A look at the new Basketball practice facilities to be installed in Rolf’s

Notre Dame publicly announced the Campus Crossroads project on January 29, 2014. Part of this project detailed the construction of a new student exercise facility to be placed in the “West Building,” which would add a third exercise facility to campus. Rolfs Sports Recreation Center is set to be converted into a basketball practice facility for the Men’s and the Women’s teams.

The university’s actions raise several questions: Is this move necessary, or is it just a reaction to having extra space? Is this a responsible use of university funds? How do they plan to use Rolfs?

In 2002, the Athletic Department created a report which took stock of the then-current athletic facilities and made recommendations for improvements and the construction of future facilities. Twelve years later, we can see the effects of this report: Compton Family Ice Arena, the Purcell Pavilion, Arlotta Stadium and Alumni Stadium. These facilities emerged from a desire to increase the stature of the Notre Dame varsity athletic programs to compete with the titans in Ann Arbor, State College, Austin, Durham, Palo Alto and Chapel Hill.

Is this proposed facility just the latest salvo in the collegiate athletics arms race? Is this Notre Dame’s Star Wars Missile Defense, which will let it finally outduel rivals in Storrs, Connecticut— the Huskies expect to open their new $40 million facility in June—and catapult Mike Brey into the Promised Land of the Final Four?

In response to the question of inventing a practice facility in order to fill space, articles on university websites and various news affiliates hinting at a new practice facility date back to at least 2011. This has clearly been in the works for quite some time, just not in the current form. Initially, it seems that the plan was to attach the new practice facility to the Joyce Athletic and Convocation Center (JACC). Old articles posted on the Women’s Basketball website anticipate not just a new practice facility, but also “locker rooms, dedicated weight facilities and meeting space for both Fighting Irish basketball programs.”

These new facilities will supplement the 25,000 square foot Haggar Fitness Center, which already provides access to state-of-the-art fitness equipment for all of Notre Dame’s 26 varsity programs. Are they really necessary? Women’s Basketball Head Coach Muffet McGraw has gone on record saying her team needs more space.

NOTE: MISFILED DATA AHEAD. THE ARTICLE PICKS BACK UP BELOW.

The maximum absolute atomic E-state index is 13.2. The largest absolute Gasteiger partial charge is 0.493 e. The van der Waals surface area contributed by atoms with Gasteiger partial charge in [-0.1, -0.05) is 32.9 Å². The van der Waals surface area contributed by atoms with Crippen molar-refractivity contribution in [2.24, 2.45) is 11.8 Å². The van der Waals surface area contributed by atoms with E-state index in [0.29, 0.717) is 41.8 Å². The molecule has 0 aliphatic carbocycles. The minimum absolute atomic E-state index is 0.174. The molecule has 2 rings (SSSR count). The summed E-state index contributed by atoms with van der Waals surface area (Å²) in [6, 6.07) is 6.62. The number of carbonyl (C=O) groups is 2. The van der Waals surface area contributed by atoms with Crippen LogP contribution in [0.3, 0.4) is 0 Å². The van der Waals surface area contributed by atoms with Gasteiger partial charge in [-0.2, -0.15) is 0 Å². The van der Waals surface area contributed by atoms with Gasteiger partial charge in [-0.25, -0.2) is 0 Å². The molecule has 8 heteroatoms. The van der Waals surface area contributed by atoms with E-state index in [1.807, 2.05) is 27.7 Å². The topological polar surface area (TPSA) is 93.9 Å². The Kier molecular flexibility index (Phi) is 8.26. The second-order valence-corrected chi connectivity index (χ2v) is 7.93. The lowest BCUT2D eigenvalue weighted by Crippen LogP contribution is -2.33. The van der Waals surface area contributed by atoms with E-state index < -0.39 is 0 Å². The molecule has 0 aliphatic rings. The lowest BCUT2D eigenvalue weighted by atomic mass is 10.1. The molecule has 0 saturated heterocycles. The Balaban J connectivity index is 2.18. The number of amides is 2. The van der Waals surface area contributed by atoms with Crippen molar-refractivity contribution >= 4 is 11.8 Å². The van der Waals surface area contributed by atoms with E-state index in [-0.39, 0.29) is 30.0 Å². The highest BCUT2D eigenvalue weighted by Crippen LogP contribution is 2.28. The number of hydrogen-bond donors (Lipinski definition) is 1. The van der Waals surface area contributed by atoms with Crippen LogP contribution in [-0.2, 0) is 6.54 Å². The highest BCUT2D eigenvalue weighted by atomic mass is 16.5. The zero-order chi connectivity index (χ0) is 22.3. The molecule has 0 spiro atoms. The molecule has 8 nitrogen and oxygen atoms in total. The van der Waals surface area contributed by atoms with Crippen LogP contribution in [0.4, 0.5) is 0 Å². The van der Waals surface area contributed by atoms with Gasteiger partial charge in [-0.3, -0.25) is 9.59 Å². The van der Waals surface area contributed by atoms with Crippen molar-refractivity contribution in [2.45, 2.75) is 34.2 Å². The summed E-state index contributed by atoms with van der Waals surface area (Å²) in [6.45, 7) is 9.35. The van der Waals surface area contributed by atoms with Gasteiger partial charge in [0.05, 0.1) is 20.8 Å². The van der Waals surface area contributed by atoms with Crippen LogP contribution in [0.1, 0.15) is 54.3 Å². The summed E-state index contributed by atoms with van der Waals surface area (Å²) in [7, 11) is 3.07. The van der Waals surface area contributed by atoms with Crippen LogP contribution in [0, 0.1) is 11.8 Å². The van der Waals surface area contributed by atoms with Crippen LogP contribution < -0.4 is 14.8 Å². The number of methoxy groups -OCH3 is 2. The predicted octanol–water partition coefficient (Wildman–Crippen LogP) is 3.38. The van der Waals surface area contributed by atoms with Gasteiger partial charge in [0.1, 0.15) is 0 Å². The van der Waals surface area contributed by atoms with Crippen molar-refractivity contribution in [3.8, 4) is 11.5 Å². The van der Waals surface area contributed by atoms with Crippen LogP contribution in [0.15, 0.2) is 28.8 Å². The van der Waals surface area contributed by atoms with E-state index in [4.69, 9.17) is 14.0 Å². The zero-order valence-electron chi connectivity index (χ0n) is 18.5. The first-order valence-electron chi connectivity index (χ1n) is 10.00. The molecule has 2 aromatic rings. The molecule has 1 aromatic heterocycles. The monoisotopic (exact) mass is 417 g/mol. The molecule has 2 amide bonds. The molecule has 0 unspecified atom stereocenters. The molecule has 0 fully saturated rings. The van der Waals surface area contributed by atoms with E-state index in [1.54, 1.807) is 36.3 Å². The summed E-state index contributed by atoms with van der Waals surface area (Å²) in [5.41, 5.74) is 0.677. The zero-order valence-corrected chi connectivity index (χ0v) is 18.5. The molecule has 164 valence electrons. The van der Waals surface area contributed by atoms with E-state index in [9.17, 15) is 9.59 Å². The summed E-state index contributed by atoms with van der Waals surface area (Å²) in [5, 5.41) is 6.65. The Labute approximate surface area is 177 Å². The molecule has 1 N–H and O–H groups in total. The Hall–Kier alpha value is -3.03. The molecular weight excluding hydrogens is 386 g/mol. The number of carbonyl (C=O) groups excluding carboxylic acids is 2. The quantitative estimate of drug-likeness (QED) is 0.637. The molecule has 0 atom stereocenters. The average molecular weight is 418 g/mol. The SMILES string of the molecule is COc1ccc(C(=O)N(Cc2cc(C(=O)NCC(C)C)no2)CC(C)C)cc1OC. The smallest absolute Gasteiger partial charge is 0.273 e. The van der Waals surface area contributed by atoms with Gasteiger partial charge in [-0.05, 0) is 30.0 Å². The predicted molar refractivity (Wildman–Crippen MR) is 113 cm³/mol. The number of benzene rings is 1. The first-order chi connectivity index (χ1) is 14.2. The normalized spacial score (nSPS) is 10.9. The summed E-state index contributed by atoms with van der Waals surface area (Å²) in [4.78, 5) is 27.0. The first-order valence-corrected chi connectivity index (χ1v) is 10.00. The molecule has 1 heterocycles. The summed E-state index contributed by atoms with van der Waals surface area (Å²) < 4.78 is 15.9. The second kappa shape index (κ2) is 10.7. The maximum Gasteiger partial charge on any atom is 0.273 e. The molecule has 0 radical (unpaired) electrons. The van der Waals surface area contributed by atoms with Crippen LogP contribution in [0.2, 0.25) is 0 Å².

In a January 29 South Bend Tribune article, McGraw said: “The NCAA allows us to practice in the summer, now, but volleyball season, the shows, the summer camps … the summer is a bigger problem for us. We practiced at St. Joe High School three times this summer, because we couldn’t get the arena. During the season, if the men have a game, and we want to practice, we have to go to the Pit [Current Practice Facilities housed in the basement of the JACC].

“We felt the crunch more this season than ever,” she said. “The volleyball season goes longer into November. That took time away from us. There were a lot of days, the men and women were backed up in the Pit. Whenever we can get time in the arena, we will, but we’ve had to leave the arena so the men’s opponent can have a shoot-around.”

Clearly there are space issues between the Volleyball, Men’s Basketball and Women’s Basketball teams which need to be resolved. The new practice facility should do that. Building a new facility attached to the JACC would pose a substantial cost, and in theory refurbishing Rolfs should be a cheaper option. But what exactly does the university plan to do with Rolfs? Are they still going to install locker rooms, weight facilities and meeting spaces?

When asked for comment, Dennis Brown, University Spokesman and the Assistant Vice President for Public Information and Communications, responded, “The University has not begun to discuss how Rolfs will be designed or programmed and won’t be doing so for at least two years.”

How do students feel about this project?

“I’m fine with building a new facility for the girls, but the guys have no business in there until they can break .500,” said a sophomore who wished to remain anonymous. “Overall though, to me, it seems like a poor usage of University funds that could be better used at other places around campus, like the [Center for Social Concerns].”

Sophomore Jeff Agar had a different approach: “Historically the basketball teams have been under-supported compared to other major varsity sports, like football. I think this is a good move for them.”

In a different vein, senior Tony Lefeld was critical of the entire project: “The stadium is not the crossroads of campus. It sits at the southeastern edge of the student traffic part of campus. The stadium is actually considered far away for most students compared to LaFortune, Reckers, the dining halls, and most of the on-campus food places. Overall I think the people in charge of spending so much money on the ‘upgrade’ to the stadium are completely out of touch with student life.”

Many members of the Notre Dame community see the Campus Crossroads expansion as Notre Dame “giving in” to the corporate idea of higher education. If Notre Dame has begun heading down this road, it is a sad day for Our Lady’s University and everyone who is part of the Notre Dame community.


John McMackin is a sophomore studying history and theology. Come July, he will be an uncle. If you have any tips to share, or just to chat, contact him at jmcmack1@nd.edu.